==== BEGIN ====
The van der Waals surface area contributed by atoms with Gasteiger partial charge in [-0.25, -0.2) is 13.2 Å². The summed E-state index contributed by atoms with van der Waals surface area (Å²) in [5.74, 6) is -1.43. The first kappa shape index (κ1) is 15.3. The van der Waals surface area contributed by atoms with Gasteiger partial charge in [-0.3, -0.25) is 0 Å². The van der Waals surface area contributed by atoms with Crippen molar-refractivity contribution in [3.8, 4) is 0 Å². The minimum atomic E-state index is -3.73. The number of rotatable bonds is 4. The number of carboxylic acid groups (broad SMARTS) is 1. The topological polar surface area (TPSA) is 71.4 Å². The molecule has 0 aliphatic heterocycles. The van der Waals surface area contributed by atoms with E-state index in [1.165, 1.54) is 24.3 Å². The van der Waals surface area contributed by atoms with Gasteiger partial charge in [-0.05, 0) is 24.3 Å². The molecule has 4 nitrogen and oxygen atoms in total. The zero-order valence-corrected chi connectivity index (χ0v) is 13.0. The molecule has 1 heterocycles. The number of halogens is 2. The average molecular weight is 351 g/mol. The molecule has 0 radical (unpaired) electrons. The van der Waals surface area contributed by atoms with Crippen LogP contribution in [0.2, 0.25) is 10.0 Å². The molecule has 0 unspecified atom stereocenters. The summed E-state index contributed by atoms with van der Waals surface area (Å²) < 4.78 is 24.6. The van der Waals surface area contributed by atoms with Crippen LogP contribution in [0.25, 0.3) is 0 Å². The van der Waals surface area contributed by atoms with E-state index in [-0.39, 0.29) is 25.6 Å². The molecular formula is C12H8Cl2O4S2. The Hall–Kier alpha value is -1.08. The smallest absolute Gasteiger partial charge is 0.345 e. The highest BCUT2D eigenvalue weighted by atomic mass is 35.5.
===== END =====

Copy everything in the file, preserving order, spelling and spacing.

The van der Waals surface area contributed by atoms with Gasteiger partial charge in [-0.25, -0.2) is 13.2 Å². The summed E-state index contributed by atoms with van der Waals surface area (Å²) in [5.74, 6) is -1.43. The first kappa shape index (κ1) is 15.3. The van der Waals surface area contributed by atoms with Gasteiger partial charge in [-0.3, -0.25) is 0 Å². The van der Waals surface area contributed by atoms with Crippen molar-refractivity contribution in [3.8, 4) is 0 Å². The minimum atomic E-state index is -3.73. The number of rotatable bonds is 4. The number of carboxylic acid groups (broad SMARTS) is 1. The topological polar surface area (TPSA) is 71.4 Å². The molecule has 0 aliphatic heterocycles. The van der Waals surface area contributed by atoms with E-state index in [1.165, 1.54) is 24.3 Å². The van der Waals surface area contributed by atoms with Gasteiger partial charge in [-0.05, 0) is 24.3 Å². The molecule has 4 nitrogen and oxygen atoms in total. The zero-order valence-corrected chi connectivity index (χ0v) is 13.0. The molecule has 1 heterocycles. The number of halogens is 2. The average molecular weight is 351 g/mol. The molecule has 0 radical (unpaired) electrons. The van der Waals surface area contributed by atoms with Crippen LogP contribution in [0.2, 0.25) is 10.0 Å². The molecule has 0 unspecified atom stereocenters. The summed E-state index contributed by atoms with van der Waals surface area (Å²) < 4.78 is 24.6. The van der Waals surface area contributed by atoms with Crippen LogP contribution in [0.25, 0.3) is 0 Å². The van der Waals surface area contributed by atoms with E-state index in [-0.39, 0.29) is 25.6 Å². The molecular formula is C12H8Cl2O4S2. The Hall–Kier alpha value is -1.08. The smallest absolute Gasteiger partial charge is 0.345 e. The highest BCUT2D eigenvalue weighted by atomic mass is 35.5.